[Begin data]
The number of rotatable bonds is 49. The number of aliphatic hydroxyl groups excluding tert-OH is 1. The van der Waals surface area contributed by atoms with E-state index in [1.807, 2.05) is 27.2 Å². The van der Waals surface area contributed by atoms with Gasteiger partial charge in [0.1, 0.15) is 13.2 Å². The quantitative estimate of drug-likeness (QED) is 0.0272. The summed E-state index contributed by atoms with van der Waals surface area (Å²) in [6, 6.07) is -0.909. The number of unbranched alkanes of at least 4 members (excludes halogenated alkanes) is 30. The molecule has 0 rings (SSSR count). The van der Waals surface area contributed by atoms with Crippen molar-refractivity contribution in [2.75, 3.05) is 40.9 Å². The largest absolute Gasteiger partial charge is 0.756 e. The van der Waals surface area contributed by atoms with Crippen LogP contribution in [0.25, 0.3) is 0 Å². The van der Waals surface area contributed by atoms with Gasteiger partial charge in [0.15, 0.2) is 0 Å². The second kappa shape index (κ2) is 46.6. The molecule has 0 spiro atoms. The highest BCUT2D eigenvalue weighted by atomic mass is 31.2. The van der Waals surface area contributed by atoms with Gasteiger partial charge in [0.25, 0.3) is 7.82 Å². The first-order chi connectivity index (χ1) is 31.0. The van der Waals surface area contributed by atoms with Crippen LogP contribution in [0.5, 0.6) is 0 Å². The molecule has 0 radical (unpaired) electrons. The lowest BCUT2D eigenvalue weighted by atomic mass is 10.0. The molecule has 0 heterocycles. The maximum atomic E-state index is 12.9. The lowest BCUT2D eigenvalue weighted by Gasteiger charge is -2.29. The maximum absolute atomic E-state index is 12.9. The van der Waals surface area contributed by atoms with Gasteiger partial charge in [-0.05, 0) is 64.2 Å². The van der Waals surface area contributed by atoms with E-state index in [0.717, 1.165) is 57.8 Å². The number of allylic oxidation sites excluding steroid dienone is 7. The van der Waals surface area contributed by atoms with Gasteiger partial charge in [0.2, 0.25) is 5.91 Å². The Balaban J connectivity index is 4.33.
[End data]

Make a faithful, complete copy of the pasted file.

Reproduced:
The number of rotatable bonds is 49. The number of aliphatic hydroxyl groups excluding tert-OH is 1. The van der Waals surface area contributed by atoms with E-state index in [1.807, 2.05) is 27.2 Å². The van der Waals surface area contributed by atoms with Gasteiger partial charge in [0.1, 0.15) is 13.2 Å². The quantitative estimate of drug-likeness (QED) is 0.0272. The summed E-state index contributed by atoms with van der Waals surface area (Å²) in [6, 6.07) is -0.909. The number of unbranched alkanes of at least 4 members (excludes halogenated alkanes) is 30. The molecule has 0 rings (SSSR count). The van der Waals surface area contributed by atoms with Crippen molar-refractivity contribution in [2.75, 3.05) is 40.9 Å². The largest absolute Gasteiger partial charge is 0.756 e. The van der Waals surface area contributed by atoms with Crippen LogP contribution in [0.25, 0.3) is 0 Å². The van der Waals surface area contributed by atoms with Gasteiger partial charge in [0.15, 0.2) is 0 Å². The second kappa shape index (κ2) is 46.6. The molecule has 0 spiro atoms. The highest BCUT2D eigenvalue weighted by atomic mass is 31.2. The van der Waals surface area contributed by atoms with Gasteiger partial charge in [0.25, 0.3) is 7.82 Å². The first-order chi connectivity index (χ1) is 31.0. The van der Waals surface area contributed by atoms with Crippen LogP contribution in [0.5, 0.6) is 0 Å². The molecule has 0 radical (unpaired) electrons. The lowest BCUT2D eigenvalue weighted by atomic mass is 10.0. The molecule has 0 heterocycles. The maximum atomic E-state index is 12.9. The lowest BCUT2D eigenvalue weighted by Gasteiger charge is -2.29. The maximum absolute atomic E-state index is 12.9. The van der Waals surface area contributed by atoms with Gasteiger partial charge in [-0.05, 0) is 64.2 Å². The van der Waals surface area contributed by atoms with E-state index in [0.717, 1.165) is 57.8 Å². The number of allylic oxidation sites excluding steroid dienone is 7. The van der Waals surface area contributed by atoms with Gasteiger partial charge in [0.2, 0.25) is 5.91 Å². The Balaban J connectivity index is 4.33.